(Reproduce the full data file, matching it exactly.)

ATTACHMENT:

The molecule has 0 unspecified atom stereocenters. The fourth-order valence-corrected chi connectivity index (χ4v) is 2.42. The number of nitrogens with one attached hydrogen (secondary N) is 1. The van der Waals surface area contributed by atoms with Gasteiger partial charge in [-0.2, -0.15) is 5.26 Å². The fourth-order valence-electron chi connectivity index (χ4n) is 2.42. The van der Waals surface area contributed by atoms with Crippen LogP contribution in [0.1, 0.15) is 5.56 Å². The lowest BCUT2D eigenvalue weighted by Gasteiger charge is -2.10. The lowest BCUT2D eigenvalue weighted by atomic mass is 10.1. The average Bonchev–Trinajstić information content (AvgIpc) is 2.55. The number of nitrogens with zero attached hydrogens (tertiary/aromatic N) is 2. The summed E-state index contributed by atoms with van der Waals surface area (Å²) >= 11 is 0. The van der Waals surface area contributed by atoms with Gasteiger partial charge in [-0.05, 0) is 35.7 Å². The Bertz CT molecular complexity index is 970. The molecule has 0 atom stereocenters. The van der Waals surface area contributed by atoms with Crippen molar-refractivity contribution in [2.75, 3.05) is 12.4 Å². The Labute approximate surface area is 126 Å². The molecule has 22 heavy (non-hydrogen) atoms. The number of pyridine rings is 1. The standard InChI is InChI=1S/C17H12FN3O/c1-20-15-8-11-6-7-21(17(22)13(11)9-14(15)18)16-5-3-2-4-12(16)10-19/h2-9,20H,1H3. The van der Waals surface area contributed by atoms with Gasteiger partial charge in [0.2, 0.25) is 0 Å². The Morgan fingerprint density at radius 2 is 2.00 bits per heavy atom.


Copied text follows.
The molecule has 0 unspecified atom stereocenters. The fourth-order valence-corrected chi connectivity index (χ4v) is 2.42. The number of nitrogens with one attached hydrogen (secondary N) is 1. The van der Waals surface area contributed by atoms with Gasteiger partial charge in [-0.2, -0.15) is 5.26 Å². The fourth-order valence-electron chi connectivity index (χ4n) is 2.42. The van der Waals surface area contributed by atoms with Crippen LogP contribution in [0.1, 0.15) is 5.56 Å². The lowest BCUT2D eigenvalue weighted by Gasteiger charge is -2.10. The lowest BCUT2D eigenvalue weighted by atomic mass is 10.1. The average Bonchev–Trinajstić information content (AvgIpc) is 2.55. The number of nitrogens with zero attached hydrogens (tertiary/aromatic N) is 2. The summed E-state index contributed by atoms with van der Waals surface area (Å²) >= 11 is 0. The van der Waals surface area contributed by atoms with Gasteiger partial charge in [-0.05, 0) is 35.7 Å². The Bertz CT molecular complexity index is 970. The molecule has 0 atom stereocenters. The van der Waals surface area contributed by atoms with Crippen molar-refractivity contribution in [2.75, 3.05) is 12.4 Å². The Labute approximate surface area is 126 Å². The molecule has 22 heavy (non-hydrogen) atoms. The number of pyridine rings is 1. The standard InChI is InChI=1S/C17H12FN3O/c1-20-15-8-11-6-7-21(17(22)13(11)9-14(15)18)16-5-3-2-4-12(16)10-19/h2-9,20H,1H3. The van der Waals surface area contributed by atoms with Gasteiger partial charge in [0.2, 0.25) is 0 Å². The Morgan fingerprint density at radius 2 is 2.00 bits per heavy atom.